Controversies in the Use of Nutritional Supplements in Ophthalmology

Curr Pharm Des. 2015;21(32):4667-72. doi: 10.2174/1381612821666150909095916.


Nutritional supplements are widely taken by the general population and several of these products are marketed specifically to improve eye health. The aim of this review is to summarise the evidence for the benefit of supplementation with antioxidant vitamins and other micronutrients for three of the most common eye diseases of the elderly: age-related macular degeneration (AMD), cataract and dry eye syndrome (DES). Although the potential importance of diet and nutrition in these conditions is strongly supported by data from observational studies, evidence from randomised controlled trials (RCTs) on the benefit of nutritional supplementation is generally lacking. However, there is high quality evidence to support the use of an Age-Related Eye-Disease Study (AREDS) supplement containing antioxidants (β-carotene, vitamin C and vitamin E) and zinc to slow progression in those at moderate to high risk of developing advanced AMD. Recent data from the AREDS2 trial provided data to suggest that β-carotene could be replaced with lutein and zeaxanthin on the basis of improved safety without compromising efficacy. Although there is currently insufficient evidence to recommend the routine use of any of the commercially available supplements in cataract and DES, given the public health importance of these conditions further research into the benefit of dietary modification or nutritional supplementation should be a priority.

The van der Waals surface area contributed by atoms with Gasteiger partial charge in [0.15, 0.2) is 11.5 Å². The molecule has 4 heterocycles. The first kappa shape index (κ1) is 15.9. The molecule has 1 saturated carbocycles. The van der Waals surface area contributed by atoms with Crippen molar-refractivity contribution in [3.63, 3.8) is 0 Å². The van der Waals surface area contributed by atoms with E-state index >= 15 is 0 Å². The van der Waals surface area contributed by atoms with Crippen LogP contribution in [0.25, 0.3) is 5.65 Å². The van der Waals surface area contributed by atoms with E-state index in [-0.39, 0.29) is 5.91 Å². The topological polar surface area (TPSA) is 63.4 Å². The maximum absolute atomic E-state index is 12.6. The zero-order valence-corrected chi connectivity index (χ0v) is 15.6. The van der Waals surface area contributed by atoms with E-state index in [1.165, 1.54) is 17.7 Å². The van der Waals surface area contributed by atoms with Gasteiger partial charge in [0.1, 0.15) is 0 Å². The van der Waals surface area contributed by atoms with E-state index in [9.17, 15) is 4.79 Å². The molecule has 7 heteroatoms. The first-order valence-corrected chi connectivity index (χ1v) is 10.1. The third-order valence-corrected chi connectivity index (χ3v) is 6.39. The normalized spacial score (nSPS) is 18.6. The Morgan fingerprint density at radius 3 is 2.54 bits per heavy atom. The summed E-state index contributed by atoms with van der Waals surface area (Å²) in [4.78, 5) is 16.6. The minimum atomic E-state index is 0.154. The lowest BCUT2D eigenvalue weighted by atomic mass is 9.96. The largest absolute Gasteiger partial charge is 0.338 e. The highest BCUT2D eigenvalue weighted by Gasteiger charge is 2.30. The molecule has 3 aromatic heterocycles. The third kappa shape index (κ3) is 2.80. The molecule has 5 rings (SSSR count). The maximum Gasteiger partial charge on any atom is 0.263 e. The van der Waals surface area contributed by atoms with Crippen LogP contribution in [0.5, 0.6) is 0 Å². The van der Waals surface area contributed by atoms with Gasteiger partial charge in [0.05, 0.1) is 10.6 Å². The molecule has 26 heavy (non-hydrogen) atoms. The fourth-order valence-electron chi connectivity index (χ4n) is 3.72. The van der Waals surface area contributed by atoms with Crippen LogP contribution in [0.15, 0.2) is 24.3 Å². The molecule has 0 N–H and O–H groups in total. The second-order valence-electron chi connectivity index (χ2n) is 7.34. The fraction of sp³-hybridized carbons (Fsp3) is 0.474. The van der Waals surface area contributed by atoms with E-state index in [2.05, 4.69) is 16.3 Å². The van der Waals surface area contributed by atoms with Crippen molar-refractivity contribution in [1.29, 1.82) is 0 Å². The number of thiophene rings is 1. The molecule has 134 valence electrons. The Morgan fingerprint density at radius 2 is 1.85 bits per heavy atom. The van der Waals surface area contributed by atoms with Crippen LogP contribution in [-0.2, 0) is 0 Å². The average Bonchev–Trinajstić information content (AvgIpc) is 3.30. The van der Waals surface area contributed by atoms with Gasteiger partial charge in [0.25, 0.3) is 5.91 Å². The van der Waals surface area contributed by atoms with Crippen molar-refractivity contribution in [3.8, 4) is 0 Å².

Publication types

  • Review

MeSH terms

  • Antioxidants / administration & dosage
  • Antioxidants / therapeutic use*
  • Cataract / prevention & control*
  • Dietary Supplements*
  • Dry Eye Syndromes / prevention & control*
  • Humans
  • Macular Degeneration / prevention & control*
  • Randomized Controlled Trials as Topic
  • Treatment Outcome
  • Vitamins / administration & dosage
  • Vitamins / therapeutic use*


  • Antioxidants
  • Vitamins